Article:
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Talk of the day — Taiwan’s next FTA target: ASEAN

Focus Taiwan News

Talk of the day — Taiwan’s next FTA target: ASEAN

6 August 2010

By Sofia Wu

Local society in general has hailed the imminent start of talks with Singapore on signing an economic cooperation agreement as a breakthrough for Taiwan in its pursuit of better foreign trade relations after decades of being overshadowed by China.

Beijing has long used its diplomatic clout to block Taiwan from signing free trade agreements (FTAs) with its major trading partners. After Taiwan and China signed their own economic cooperation framework agreement (ECFA) in late June, Beijing signaled that it was finally willing to let Taiwan negotiate trade pacts with other countries under the framework of the World Trade Organization (WTO).

Government officials said major member states of the Association of Southeast Asian Nations (ASEAN) will be the next target for similar FTA-like deals.

"We believe that via Singapore, we can strengthen our economic and trade ties with the 10 ASEAN members, not to mention a continued focus on South Asia, " said Minister of Foreign Affairs Timothy Yang at a news conference Thursday on the plan to start trade pact talks with Singapore.

The following are excerpts from the local media coverage of the topic:

United Daily News:

A delegation of think tank scholars have visited several Southeast Asian nations recently at the behest of the President Ma Ying-jeou administration to explore their interest in opening talks with Taiwan on FTA-like economic cooperation accords.

The delegation found that while all the countries approached showed keen interest in signing FTAs with Taiwan, they also expressed concerns about China’s possible reaction to such a move.

According to government sources, Beijing would not tolerate seeing its diplomatic allies sign FTAs with Taiwan before concluding its own deal with Taiwan.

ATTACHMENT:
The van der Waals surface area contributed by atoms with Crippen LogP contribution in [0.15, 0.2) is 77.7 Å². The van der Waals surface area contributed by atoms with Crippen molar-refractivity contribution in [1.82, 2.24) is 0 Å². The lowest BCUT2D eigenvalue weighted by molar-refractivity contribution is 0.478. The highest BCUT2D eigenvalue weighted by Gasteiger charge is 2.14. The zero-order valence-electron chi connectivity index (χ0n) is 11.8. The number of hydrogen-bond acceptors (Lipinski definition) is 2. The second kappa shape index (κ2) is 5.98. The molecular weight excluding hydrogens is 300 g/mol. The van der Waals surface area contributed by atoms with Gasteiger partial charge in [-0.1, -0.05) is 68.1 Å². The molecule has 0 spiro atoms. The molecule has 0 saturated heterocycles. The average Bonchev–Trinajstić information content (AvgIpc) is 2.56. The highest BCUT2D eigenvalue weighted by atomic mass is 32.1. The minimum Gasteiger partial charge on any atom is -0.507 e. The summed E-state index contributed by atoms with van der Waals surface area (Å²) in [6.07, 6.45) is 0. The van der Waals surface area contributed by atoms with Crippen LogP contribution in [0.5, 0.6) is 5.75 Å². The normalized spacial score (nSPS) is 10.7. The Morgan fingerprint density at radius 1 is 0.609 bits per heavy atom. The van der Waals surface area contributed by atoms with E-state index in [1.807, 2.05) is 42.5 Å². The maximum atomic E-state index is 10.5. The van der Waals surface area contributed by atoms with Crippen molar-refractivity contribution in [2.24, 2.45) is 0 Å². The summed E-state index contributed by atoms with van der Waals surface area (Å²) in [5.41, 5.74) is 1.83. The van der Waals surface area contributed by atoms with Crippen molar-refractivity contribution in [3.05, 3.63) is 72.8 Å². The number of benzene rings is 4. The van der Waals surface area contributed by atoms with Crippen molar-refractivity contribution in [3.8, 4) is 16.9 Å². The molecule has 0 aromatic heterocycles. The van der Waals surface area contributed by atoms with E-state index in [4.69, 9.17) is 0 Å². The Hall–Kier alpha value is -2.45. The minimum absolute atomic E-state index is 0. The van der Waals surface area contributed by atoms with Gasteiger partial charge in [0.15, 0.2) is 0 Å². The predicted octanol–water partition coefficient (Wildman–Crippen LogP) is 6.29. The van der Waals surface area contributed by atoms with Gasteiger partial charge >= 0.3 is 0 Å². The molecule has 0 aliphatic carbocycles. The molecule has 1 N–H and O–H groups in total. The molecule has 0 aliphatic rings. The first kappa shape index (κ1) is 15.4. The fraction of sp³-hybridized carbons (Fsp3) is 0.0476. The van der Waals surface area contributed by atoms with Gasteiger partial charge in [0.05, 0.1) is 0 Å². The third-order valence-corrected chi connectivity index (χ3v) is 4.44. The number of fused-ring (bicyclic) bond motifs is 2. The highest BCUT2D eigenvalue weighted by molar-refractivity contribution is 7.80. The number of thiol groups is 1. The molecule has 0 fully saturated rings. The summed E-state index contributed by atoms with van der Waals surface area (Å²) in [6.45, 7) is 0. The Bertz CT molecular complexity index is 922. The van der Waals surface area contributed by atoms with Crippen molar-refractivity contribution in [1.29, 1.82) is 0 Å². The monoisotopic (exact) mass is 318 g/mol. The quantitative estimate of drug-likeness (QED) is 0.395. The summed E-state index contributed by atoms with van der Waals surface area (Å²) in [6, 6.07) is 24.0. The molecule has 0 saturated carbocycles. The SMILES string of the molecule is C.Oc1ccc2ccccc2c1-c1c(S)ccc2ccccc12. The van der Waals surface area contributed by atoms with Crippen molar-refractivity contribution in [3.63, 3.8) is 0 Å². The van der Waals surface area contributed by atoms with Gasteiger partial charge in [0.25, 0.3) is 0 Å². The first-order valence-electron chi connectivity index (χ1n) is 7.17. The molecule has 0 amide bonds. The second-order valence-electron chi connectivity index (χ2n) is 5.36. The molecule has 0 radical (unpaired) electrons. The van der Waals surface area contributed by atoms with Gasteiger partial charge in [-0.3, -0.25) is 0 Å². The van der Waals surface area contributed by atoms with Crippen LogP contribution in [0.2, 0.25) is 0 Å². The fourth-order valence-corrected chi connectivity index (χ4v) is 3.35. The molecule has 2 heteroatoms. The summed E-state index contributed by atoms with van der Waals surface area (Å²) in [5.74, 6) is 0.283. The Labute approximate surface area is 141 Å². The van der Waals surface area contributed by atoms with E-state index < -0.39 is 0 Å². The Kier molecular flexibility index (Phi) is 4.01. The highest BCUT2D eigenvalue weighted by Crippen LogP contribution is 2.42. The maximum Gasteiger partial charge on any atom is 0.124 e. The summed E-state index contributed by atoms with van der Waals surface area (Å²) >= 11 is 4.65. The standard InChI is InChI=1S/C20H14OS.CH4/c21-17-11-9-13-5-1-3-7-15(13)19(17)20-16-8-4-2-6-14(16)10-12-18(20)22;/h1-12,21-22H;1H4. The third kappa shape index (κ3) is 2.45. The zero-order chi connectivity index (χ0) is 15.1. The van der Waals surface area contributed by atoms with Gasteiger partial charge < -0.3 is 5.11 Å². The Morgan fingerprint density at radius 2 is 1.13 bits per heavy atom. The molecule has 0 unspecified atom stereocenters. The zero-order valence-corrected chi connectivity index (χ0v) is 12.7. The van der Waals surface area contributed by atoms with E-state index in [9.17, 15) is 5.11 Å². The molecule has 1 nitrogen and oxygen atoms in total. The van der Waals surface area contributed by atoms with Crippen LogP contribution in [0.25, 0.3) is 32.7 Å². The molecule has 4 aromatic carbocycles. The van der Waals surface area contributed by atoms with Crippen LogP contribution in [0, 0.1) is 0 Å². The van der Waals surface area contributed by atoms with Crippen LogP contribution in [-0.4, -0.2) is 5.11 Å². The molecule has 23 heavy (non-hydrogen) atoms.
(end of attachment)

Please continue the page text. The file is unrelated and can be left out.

Since the "ASEAN Plus One (China) " free trade bloc already took effect early this year, the sources said, Beijing is no longer expected to obstruct Taiwan’s bid to strike similar deals with ASEAN member countries.

In addition to Singapore, the sources said, the government hopes to conclude FTA-like economic cooperation agreements with at least two other ASEAN countries, with Malaysia and the Philippines topping the "wish list."

China reacted carefully to a joint statement from Taiwan and Singapore on exploring the feasibility of a bilateral trade pact, with Foreign Ministry spokeswoman Jiang Yu urging "relevant countries" to handle the issue "cautiously."

Meanwhile, China’s Taiwan Affairs Office said in a brief statement carried by the Xinhua news agency that it believes Singapore will abide by the "one China" principle and appropriately handle economic and trade relations with Taiwan.

The Presidential Office issued a statement late Thursday praising China for not interrupting Taiwan’s bid to pursue a trade agreement with Singapore.

"It’s a practical move that is not only in line with the interests of Taiwan but also is helpful to building peace and co-prosperity on both sides of the Taiwan Strait, " presidential spokesman Lo Chih-chiang said.

Political analysts said the statements from the Chinese and Taiwanese authorities show that both sides have expressed goodwill, but political hurdles remain in the way. Therefore, they said, it will take time for the two sides to build up mutual trust before they can address any political disputes. (Aug.6, 2010).

China Times:

Yang said that starting free trade pact talks with Singapore is a good start in Taiwan’s efforts to be included in the regional economic integration.

"From a broader viewpoint, Taiwan cannot continue to be isolated in the face of the mounting wave of regional economic integration, " Yang said, adding that after the ECFA, Taiwan needs to pick up the pace of concluding economic cooperation deals with its trading partners to sustain the development of its export-driven economy. (Aug.6, 2010).

Liberty Times:

The opposition Democratic Progressive Party said the KMT administration should focus its efforts on negotiating free trade agreements with Taiwan’s major trading partners such as the United States, Japan and the European Union rather than Singapore.

Two-way trade between Taiwan and Singapore stood at US$13.42 billion in 2009, accounting for 3.55 percent of Taiwan’s overall foreign trade.

DPP Legislator Pan Meng-an said singing a free trade pact might lead to an influx of goods from ASEAN countries via Singapore and that the government should not ignore this threat while playing up the positive effects of signing such a pact.